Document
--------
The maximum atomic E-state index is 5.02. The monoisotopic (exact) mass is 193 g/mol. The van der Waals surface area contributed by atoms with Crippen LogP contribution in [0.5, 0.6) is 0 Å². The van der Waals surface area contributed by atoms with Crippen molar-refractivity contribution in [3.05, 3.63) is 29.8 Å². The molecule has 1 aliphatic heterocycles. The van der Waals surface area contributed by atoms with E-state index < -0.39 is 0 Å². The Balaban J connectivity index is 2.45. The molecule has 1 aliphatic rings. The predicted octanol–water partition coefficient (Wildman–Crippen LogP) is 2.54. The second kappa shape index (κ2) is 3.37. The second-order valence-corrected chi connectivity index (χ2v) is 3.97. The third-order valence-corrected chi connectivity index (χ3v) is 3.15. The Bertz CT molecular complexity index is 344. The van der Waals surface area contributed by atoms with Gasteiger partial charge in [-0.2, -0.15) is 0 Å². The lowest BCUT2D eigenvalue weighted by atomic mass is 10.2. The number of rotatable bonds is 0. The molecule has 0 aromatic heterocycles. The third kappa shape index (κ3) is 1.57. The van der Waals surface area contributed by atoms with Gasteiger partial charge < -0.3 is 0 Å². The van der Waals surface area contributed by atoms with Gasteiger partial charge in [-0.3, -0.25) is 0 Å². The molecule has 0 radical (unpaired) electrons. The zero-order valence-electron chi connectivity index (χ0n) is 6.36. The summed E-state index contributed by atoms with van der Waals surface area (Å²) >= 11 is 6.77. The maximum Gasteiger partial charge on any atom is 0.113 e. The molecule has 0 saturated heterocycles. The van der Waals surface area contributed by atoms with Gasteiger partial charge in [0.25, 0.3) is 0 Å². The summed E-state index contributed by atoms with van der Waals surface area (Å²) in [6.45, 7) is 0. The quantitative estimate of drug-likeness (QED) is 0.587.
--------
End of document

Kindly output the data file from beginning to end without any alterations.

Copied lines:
The maximum atomic E-state index is 5.02. The monoisotopic (exact) mass is 193 g/mol. The van der Waals surface area contributed by atoms with Crippen LogP contribution in [0.5, 0.6) is 0 Å². The van der Waals surface area contributed by atoms with Crippen molar-refractivity contribution in [3.05, 3.63) is 29.8 Å². The molecule has 1 aliphatic heterocycles. The van der Waals surface area contributed by atoms with E-state index < -0.39 is 0 Å². The Balaban J connectivity index is 2.45. The molecule has 1 aliphatic rings. The predicted octanol–water partition coefficient (Wildman–Crippen LogP) is 2.54. The second kappa shape index (κ2) is 3.37. The second-order valence-corrected chi connectivity index (χ2v) is 3.97. The third-order valence-corrected chi connectivity index (χ3v) is 3.15. The Bertz CT molecular complexity index is 344. The van der Waals surface area contributed by atoms with Gasteiger partial charge in [-0.2, -0.15) is 0 Å². The lowest BCUT2D eigenvalue weighted by atomic mass is 10.2. The number of rotatable bonds is 0. The molecule has 0 aromatic heterocycles. The third kappa shape index (κ3) is 1.57. The van der Waals surface area contributed by atoms with Gasteiger partial charge < -0.3 is 0 Å². The van der Waals surface area contributed by atoms with Gasteiger partial charge in [-0.3, -0.25) is 0 Å². The molecule has 0 radical (unpaired) electrons. The zero-order valence-electron chi connectivity index (χ0n) is 6.36. The summed E-state index contributed by atoms with van der Waals surface area (Å²) >= 11 is 6.77. The maximum Gasteiger partial charge on any atom is 0.113 e. The molecule has 0 saturated heterocycles. The van der Waals surface area contributed by atoms with Gasteiger partial charge in [0.25, 0.3) is 0 Å². The summed E-state index contributed by atoms with van der Waals surface area (Å²) in [6.45, 7) is 0. The quantitative estimate of drug-likeness (QED) is 0.587.